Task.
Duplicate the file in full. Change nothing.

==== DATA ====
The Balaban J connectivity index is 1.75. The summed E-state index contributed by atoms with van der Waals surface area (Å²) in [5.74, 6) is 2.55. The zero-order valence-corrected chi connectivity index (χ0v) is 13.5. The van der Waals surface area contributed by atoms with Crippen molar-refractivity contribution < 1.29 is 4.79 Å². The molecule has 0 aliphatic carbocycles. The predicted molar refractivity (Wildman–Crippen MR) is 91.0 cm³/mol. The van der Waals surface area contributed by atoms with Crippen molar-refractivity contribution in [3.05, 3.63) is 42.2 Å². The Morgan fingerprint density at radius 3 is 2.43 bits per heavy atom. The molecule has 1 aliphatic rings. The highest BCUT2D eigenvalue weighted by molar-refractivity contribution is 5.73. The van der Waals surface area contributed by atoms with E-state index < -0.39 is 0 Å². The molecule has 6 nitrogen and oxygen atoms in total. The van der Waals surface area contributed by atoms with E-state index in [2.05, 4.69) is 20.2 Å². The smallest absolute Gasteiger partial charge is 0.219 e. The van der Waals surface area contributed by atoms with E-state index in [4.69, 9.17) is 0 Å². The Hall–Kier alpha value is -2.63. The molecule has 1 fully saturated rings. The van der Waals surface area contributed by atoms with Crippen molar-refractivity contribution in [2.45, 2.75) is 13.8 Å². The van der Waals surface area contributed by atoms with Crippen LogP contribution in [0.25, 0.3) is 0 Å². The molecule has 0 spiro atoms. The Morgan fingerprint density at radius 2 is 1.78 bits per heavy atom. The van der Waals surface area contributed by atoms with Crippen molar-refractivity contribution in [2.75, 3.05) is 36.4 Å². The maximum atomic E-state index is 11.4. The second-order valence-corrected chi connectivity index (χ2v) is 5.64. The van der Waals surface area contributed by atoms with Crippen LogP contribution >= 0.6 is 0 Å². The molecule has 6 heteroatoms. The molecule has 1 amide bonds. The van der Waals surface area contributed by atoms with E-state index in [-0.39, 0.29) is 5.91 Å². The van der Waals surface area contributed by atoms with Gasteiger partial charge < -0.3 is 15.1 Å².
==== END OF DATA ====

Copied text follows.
The Balaban J connectivity index is 1.75. The summed E-state index contributed by atoms with van der Waals surface area (Å²) in [5.74, 6) is 2.55. The zero-order valence-corrected chi connectivity index (χ0v) is 13.5. The van der Waals surface area contributed by atoms with Crippen molar-refractivity contribution < 1.29 is 4.79 Å². The molecule has 0 aliphatic carbocycles. The predicted molar refractivity (Wildman–Crippen MR) is 91.0 cm³/mol. The van der Waals surface area contributed by atoms with Crippen molar-refractivity contribution in [3.05, 3.63) is 42.2 Å². The Morgan fingerprint density at radius 3 is 2.43 bits per heavy atom. The molecule has 1 aliphatic rings. The highest BCUT2D eigenvalue weighted by molar-refractivity contribution is 5.73. The van der Waals surface area contributed by atoms with E-state index < -0.39 is 0 Å². The molecule has 6 nitrogen and oxygen atoms in total. The van der Waals surface area contributed by atoms with E-state index in [2.05, 4.69) is 20.2 Å². The smallest absolute Gasteiger partial charge is 0.219 e. The van der Waals surface area contributed by atoms with E-state index in [4.69, 9.17) is 0 Å². The Hall–Kier alpha value is -2.63. The molecule has 1 fully saturated rings. The van der Waals surface area contributed by atoms with Crippen molar-refractivity contribution in [2.45, 2.75) is 13.8 Å². The van der Waals surface area contributed by atoms with Crippen LogP contribution in [0.25, 0.3) is 0 Å². The molecule has 0 spiro atoms. The Morgan fingerprint density at radius 2 is 1.78 bits per heavy atom. The van der Waals surface area contributed by atoms with Crippen molar-refractivity contribution in [2.75, 3.05) is 36.4 Å². The maximum atomic E-state index is 11.4. The second-order valence-corrected chi connectivity index (χ2v) is 5.64. The van der Waals surface area contributed by atoms with Crippen LogP contribution >= 0.6 is 0 Å². The molecule has 6 heteroatoms. The molecule has 1 amide bonds. The van der Waals surface area contributed by atoms with E-state index in [-0.39, 0.29) is 5.91 Å². The van der Waals surface area contributed by atoms with Gasteiger partial charge < -0.3 is 15.1 Å².